ARCHIVE 237 – KERNOW (MONO + COLOUR)

 

 

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The flag of Kernow – the Cornish word for Cornwall – flutters over St Ives; 24 Apr 2012.

Along with Scotland, Wales, Ireland, the Isle of Man and Brittany, Cornwall is a part of western Europe’s Celtic Fringe – areas which retain the cultures and traditions of the Celtic people that originally inhabited much of Europe before they were pushed westwards by the expansions of the Roman Empire and, later on, of Germanic tribes like the Anglo Saxons.

Nationalism is alive and well in these Celtic areas, and the visitor to Cornwall soon encounters these black and white flags.

Here I’ve taken the image into SEP2, restored the blue of the sky and then mimicked the effects of a graduated neutral density filter, by progressively darkening the upper parts of the frame.  I’ve not made the sky’s blue pronounced as that might prove overpowering. 

But I think that this slight tinge does add something to the shot – perhaps it makes it a little more unreal or other worldly.  The gleaming and sooty chimney with its strange little bird-spattered cover probably helps here too.   I’ve also loaded in large amounts of structure, and raised the contrast.

D700 with 70-300 Nikkor at 300mm; 800 ISO; converted to mono and further processed in Silver Efex Pro 2.

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About Adrian Lewis
Photographer working in monochrome, colour and combinations of the two - with a great liking for all sorts of images, including Minimalism, landscapes, abstracts, soft colour, people, movement, nature - I like to be adventurous in my photography, trying new ideas and working in many genres. And I'm fond of Full English Breakfasts and Duvel golden ale, though not necessarily together.

6 Responses to ARCHIVE 237 – KERNOW (MONO + COLOUR)

  1. Chris Perkins says:

    Hi Adrian,

    As a native Cornishman I hope you don’t mind me commenting on your comments on the Celtic Fringe. Last year the British Government finally recognised that the Cornish are a separate minority within the U.K. and are, as the Cornish have always maintained, a different ethnic people to the other Celtic nations.

    Quite a few years ago I saw a documentary on BBC2, I think, about a Scandinavian who had carried out DNA tests on the populations on the western seaboard of Europe to ascertain where the Vikings had been. As part of this he was also able to tell which of the Celtic peoples were related to each other and he found that the Cornish, the Bretons and the Portuguese are a distinct group and are all descended from the same ethnic group, who apparently moved out of the Middle East about 4,500 years ago. That probably accounts for the fact that we never have any difficulty in getting a good tan. 🙂

    Funnily enough, due to one of my great-grandmothers, who came from Fowey, I don’t actually have a Cornish surname. While working in Devonport Naval Dockyard she married a shipwright who was also working there and who came from Gloucester.

    Really like your photography and have bookmarked your site.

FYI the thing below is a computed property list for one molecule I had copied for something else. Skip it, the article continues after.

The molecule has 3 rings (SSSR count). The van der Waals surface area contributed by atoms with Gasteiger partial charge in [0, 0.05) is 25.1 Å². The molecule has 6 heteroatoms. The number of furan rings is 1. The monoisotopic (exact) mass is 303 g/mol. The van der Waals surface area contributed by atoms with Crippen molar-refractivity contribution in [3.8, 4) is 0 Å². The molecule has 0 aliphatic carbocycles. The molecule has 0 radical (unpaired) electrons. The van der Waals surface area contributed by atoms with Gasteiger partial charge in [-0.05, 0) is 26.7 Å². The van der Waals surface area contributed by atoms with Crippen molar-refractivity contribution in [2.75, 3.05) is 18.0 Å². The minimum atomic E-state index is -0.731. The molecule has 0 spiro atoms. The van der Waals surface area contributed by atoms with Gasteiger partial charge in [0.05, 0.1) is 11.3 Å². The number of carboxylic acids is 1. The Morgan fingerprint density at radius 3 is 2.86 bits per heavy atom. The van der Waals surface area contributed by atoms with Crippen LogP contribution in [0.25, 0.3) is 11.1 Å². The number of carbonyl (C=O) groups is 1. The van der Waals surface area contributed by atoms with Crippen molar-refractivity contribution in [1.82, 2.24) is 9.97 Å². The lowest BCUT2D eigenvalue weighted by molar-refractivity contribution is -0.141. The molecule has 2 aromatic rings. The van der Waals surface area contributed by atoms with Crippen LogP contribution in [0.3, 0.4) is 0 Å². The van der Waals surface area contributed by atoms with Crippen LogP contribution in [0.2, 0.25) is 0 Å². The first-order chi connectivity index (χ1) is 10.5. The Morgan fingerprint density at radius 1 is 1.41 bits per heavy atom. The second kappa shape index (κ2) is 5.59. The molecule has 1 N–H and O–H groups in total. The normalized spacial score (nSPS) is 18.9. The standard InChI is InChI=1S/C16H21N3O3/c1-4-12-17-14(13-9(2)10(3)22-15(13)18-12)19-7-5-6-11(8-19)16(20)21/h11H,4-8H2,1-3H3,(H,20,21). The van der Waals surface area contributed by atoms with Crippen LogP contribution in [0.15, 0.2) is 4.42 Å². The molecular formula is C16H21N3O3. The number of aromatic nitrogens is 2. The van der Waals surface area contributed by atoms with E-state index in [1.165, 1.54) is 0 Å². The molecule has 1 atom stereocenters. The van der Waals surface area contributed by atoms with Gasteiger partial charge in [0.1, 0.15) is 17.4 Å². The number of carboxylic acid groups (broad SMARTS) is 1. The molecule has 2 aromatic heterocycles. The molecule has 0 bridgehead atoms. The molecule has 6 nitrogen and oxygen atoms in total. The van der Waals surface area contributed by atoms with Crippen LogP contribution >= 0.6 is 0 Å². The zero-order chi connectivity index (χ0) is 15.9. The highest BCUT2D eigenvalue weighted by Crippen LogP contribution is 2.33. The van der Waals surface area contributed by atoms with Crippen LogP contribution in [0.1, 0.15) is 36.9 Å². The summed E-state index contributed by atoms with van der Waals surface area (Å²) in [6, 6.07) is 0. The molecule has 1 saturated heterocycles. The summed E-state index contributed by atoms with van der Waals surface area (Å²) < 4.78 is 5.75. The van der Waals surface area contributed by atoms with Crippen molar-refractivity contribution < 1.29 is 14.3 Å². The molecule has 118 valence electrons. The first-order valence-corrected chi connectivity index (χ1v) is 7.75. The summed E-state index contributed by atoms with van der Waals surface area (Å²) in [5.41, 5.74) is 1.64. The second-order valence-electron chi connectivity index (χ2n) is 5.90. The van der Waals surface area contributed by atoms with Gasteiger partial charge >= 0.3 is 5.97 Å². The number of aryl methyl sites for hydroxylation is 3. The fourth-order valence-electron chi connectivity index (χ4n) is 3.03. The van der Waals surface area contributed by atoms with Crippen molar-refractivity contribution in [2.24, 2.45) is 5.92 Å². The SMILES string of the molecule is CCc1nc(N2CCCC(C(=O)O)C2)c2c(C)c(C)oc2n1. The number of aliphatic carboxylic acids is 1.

Chris P

    Like

    • Adrian Lewis says:

      Hello Chris, thank you very much for this interesting input – and I do apologise for my outdated information, I hope that I haven’t caused any offence. Although I don’t know vast amounts about this subject, I am doubly at fault because it is one – in terms of both human evolution and the details of humanity’s spread across the planet – that very much interests me.

      I am a little similar to you in that I have a Welsh surname that derives from a marriage sometime back, whereas the rest of my family appears to have been from the west of England, which is a region very dear to me.

      I’m glad my pictures get to you – thank you! Adrian

      Like

      • Chris Perkins says:

        Hi Adrian,

        Please don’t worry, you haven’t caused any offence at all, it was just that I thought that you might like to know a bit more about Celtic history.

        I spent the last 30 odd years of my working life as an Electrical/Mechanical Engineer Surveyor working for insurance companies, obviously the reports had to be written in a very factual manner and that has left its mark on the way I write things in general.

        Another thing which may interest you, have you ever noticed that the Cornish and Breton flags are the same except that the colours are reversed?

        Chris P

        Like

        • Adrian Lewis says:

          Good to know I haven’t caused offence, Chris, thanks. No, I only know the Cornish flag but, from google, I see what you mean. I’m rather the same re writing, since a lot of mine was on the descriptive, scientific side of things. Adrian

          Like

  2. paula graham says:

    Good and interesting photo…I find all this flag flying a bit scary..and look what is happening now…a leap into the abyss..cause the UK wants to be great again. I am truly saddened by the exit .

    Like

    • Adrian Lewis says:

      Thanks, glad you like the picture, Paula. But I fear we are at odds again. I do agree with you, both about the flag waving and the leap into the abyss, but I think its a very necessary leap, one this country needs to make. I harbour absolutely no desire for Britain to be “great” again, but I do think that we need to be in control of our own policies, laws and lives. Adrian

      Like

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